Demolition work has begun on the divisive Monument to Humanity in the Turkish city of Kars. The 30-meter-high monument, also known as the Turkish-Armenian friendship statue, had a powerful enemy in Turkish Prime Minister Recep Tayyip Erdogan, who denounced the work -- which depicts two faceless figures reaching out to each other -- as "freakish" and an affront to a nearby Islamic shrine.
Turkey's "Hurriyet" daily has reported that a Turkish construction firm secured the coveted $180,000 contract
to tear down the monument and has already succeeded in removing the 19-ton head of one of the figures after a wobbly start involving snapped cables and a search for a truck large enough to transport the offending head to a secluded storage site.
A spokesman for the Kars municipality stressed there would be no reversal of the decision, noting somewhat officiously that the contract stipulates the demolition must not only be started but finished, and that "work should be done according to contract." The sectional dismantling is set to continue, with workers cutting the statues into 18 removable pieces. The work is expected to last 10 days.
Global aesthetes appear to agree that the demolition is no great loss. (The Huffington Post used the occasion of the demolition to rank it among the world's ugliest monuments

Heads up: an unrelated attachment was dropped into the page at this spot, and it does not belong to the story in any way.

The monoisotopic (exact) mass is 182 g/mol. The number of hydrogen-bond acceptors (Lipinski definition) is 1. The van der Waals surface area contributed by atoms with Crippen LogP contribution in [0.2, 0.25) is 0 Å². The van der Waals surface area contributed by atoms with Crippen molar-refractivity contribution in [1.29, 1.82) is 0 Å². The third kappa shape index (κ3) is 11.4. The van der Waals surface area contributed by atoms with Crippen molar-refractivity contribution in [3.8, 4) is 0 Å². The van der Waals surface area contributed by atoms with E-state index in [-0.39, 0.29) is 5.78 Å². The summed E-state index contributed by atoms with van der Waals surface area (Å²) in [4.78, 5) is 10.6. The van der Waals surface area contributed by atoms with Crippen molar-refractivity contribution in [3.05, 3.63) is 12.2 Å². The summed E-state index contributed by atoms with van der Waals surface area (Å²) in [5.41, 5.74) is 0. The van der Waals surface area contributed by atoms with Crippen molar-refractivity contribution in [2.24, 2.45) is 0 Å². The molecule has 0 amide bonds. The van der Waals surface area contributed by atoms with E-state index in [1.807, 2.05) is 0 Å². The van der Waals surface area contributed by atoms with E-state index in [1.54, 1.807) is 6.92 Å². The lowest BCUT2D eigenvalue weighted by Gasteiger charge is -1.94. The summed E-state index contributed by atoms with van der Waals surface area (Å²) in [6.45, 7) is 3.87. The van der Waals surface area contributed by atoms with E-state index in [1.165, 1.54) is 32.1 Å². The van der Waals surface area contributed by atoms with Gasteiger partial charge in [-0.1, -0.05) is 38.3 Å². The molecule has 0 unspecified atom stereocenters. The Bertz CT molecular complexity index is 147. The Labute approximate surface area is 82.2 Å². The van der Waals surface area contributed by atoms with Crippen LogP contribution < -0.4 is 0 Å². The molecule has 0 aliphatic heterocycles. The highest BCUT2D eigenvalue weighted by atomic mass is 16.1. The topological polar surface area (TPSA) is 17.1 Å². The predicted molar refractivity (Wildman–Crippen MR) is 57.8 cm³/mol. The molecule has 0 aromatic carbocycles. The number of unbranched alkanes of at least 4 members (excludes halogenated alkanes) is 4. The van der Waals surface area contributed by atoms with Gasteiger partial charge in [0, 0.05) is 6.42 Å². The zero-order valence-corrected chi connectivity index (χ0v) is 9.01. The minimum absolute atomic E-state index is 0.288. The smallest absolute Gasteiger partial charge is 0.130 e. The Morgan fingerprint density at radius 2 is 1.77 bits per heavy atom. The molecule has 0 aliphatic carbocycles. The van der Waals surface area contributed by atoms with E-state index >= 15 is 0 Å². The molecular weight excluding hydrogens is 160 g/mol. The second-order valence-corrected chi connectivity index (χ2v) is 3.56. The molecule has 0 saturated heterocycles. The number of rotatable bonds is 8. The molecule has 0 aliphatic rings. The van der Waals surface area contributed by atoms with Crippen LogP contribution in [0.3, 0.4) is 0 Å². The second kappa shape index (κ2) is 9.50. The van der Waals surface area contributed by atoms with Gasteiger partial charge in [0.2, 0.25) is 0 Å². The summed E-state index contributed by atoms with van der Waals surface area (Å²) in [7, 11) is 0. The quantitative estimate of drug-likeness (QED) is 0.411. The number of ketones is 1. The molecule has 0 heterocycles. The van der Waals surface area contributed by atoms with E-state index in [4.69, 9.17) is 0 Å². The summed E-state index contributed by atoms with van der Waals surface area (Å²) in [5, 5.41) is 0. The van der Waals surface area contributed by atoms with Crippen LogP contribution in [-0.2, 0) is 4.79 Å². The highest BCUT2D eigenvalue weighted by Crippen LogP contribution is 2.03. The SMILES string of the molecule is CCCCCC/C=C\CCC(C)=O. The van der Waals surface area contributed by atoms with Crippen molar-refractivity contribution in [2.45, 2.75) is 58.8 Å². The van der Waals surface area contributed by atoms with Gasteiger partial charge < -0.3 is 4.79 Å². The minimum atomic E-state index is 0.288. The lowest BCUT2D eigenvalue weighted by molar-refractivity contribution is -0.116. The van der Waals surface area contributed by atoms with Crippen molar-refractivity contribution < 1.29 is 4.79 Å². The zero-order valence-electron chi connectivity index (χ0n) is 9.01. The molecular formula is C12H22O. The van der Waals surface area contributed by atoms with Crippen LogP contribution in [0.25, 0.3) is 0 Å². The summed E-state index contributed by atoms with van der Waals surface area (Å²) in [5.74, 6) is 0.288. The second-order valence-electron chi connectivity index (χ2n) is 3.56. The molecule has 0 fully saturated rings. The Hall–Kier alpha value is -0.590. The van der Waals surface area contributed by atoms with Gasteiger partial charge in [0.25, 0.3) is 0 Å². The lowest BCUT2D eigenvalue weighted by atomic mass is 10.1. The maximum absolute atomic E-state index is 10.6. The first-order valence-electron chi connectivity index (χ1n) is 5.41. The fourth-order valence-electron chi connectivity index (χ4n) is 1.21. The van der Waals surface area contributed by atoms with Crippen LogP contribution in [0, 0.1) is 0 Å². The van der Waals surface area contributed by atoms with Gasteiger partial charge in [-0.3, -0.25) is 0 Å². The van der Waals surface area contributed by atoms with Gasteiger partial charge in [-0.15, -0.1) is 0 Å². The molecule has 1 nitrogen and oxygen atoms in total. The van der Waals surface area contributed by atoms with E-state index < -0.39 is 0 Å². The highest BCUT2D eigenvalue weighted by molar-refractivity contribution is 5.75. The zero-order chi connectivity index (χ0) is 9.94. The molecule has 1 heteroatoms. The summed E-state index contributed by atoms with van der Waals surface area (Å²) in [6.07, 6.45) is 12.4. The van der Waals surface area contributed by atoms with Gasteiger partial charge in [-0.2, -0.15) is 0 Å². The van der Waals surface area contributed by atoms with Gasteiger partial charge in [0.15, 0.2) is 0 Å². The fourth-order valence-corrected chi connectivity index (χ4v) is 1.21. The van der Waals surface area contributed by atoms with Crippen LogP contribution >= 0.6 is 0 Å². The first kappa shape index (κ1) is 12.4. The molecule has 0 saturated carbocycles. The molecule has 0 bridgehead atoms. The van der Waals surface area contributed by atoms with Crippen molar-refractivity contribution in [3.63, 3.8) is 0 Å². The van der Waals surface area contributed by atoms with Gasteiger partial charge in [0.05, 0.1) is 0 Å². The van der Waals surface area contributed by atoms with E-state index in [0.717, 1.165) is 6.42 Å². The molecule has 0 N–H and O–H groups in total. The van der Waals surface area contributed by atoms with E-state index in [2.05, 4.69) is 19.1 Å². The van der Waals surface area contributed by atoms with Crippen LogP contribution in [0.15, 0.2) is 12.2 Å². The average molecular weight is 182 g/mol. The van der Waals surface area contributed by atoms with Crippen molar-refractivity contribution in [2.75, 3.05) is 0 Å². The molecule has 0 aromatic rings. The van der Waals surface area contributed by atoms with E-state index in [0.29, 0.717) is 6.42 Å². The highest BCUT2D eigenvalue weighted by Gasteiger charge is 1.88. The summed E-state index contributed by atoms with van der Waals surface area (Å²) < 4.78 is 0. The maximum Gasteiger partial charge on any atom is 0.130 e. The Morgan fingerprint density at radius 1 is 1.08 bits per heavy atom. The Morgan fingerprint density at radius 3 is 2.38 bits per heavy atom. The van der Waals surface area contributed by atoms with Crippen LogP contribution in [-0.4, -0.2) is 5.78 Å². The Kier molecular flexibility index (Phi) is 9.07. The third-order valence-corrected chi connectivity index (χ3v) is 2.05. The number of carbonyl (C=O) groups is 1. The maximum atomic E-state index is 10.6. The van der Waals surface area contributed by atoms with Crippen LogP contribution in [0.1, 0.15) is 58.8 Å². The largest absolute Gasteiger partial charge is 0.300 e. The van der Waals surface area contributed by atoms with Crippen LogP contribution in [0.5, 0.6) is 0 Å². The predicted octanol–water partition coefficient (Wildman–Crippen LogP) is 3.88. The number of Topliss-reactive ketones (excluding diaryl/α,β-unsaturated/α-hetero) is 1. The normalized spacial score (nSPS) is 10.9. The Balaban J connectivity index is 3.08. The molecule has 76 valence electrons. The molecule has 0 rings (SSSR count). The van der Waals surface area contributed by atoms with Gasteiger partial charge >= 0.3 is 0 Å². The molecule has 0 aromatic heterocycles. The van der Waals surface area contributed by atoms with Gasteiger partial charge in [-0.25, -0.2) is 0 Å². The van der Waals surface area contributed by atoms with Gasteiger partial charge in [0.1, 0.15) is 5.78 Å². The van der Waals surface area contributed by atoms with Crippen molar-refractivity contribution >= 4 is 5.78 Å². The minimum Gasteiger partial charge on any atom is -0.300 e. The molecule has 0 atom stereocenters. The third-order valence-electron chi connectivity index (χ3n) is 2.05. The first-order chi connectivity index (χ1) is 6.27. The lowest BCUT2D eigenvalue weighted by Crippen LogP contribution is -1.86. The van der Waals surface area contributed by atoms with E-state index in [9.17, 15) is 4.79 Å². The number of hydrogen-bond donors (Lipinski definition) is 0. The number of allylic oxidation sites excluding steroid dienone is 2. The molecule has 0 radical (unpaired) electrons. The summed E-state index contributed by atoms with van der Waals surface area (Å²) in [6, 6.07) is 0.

, together with Moscow's Peter the Great statue and a likeness of Sylvester Stallone as boxer Rocky Balboa in Zitiste, Serbia.)
But the friendship monument, which began being erected in 2006, has impassioned defenders -- including the Turkish painter Bedri Baykam, who was stabbed by an assailant
after denouncing plants to tear down the statue, which he called a rare symbol of dialogue between Turkey and Armenia.
Naif Alibeyoglu, the former Kars mayor who approved the original construction of the monument at a time of warming Turkish-Armenian ties, said the municipality was not destroying the Monument to Humanity but humanity itself. And the sculptor himself, Mehmet Aksoy, told RFE/RL's Armenian Service that the move is little more than a vote-winning ploy
by Erdogan's Justice and Development Party ahead of general elections this summer.
The demolition is seen as casting a pall over reconciliation efforts. But there are still signs of change. The destruction of the statue comes just days after hundreds of Turkish intellectuals and human rights activists gathered in central Istanbul to remember the mass killings of Armenians
in the Ottoman Empire nearly a century ago -- only the second such commemoration in Turkey's largest city.
-- Daisy Sindelar